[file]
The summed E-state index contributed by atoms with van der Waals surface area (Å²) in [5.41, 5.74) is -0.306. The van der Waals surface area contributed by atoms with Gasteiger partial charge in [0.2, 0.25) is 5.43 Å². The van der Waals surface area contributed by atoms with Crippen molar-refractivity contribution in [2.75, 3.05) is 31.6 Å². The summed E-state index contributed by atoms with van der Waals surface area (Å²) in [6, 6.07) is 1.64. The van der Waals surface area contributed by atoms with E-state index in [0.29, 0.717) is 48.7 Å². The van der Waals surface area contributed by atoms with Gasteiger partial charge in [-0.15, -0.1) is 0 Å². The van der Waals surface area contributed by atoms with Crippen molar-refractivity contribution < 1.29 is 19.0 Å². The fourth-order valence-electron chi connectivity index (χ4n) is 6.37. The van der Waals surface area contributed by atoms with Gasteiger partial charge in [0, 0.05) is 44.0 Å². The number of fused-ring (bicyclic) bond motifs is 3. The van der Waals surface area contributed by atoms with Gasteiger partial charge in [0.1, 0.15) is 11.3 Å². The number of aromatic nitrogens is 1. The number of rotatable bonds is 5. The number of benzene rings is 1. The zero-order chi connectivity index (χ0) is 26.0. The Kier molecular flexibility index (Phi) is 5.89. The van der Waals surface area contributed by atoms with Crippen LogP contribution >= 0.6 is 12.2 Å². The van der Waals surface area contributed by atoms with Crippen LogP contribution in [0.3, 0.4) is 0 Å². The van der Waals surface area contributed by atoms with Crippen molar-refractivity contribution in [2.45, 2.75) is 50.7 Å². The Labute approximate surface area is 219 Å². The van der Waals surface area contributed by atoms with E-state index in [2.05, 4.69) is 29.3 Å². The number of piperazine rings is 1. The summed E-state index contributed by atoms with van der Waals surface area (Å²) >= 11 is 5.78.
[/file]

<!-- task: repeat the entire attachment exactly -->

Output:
The summed E-state index contributed by atoms with van der Waals surface area (Å²) in [5.41, 5.74) is -0.306. The van der Waals surface area contributed by atoms with Gasteiger partial charge in [0.2, 0.25) is 5.43 Å². The van der Waals surface area contributed by atoms with Crippen molar-refractivity contribution in [2.75, 3.05) is 31.6 Å². The summed E-state index contributed by atoms with van der Waals surface area (Å²) in [6, 6.07) is 1.64. The van der Waals surface area contributed by atoms with E-state index in [0.29, 0.717) is 48.7 Å². The van der Waals surface area contributed by atoms with Gasteiger partial charge in [-0.15, -0.1) is 0 Å². The van der Waals surface area contributed by atoms with Crippen molar-refractivity contribution < 1.29 is 19.0 Å². The fourth-order valence-electron chi connectivity index (χ4n) is 6.37. The van der Waals surface area contributed by atoms with Gasteiger partial charge in [0, 0.05) is 44.0 Å². The number of fused-ring (bicyclic) bond motifs is 3. The van der Waals surface area contributed by atoms with Gasteiger partial charge in [0.1, 0.15) is 11.3 Å². The number of aromatic nitrogens is 1. The number of rotatable bonds is 5. The number of benzene rings is 1. The zero-order chi connectivity index (χ0) is 26.0. The Kier molecular flexibility index (Phi) is 5.89. The van der Waals surface area contributed by atoms with Crippen LogP contribution >= 0.6 is 12.2 Å². The van der Waals surface area contributed by atoms with Crippen LogP contribution in [0.3, 0.4) is 0 Å². The van der Waals surface area contributed by atoms with Crippen molar-refractivity contribution in [2.45, 2.75) is 50.7 Å². The Labute approximate surface area is 219 Å². The van der Waals surface area contributed by atoms with E-state index in [2.05, 4.69) is 29.3 Å². The number of piperazine rings is 1. The summed E-state index contributed by atoms with van der Waals surface area (Å²) >= 11 is 5.78.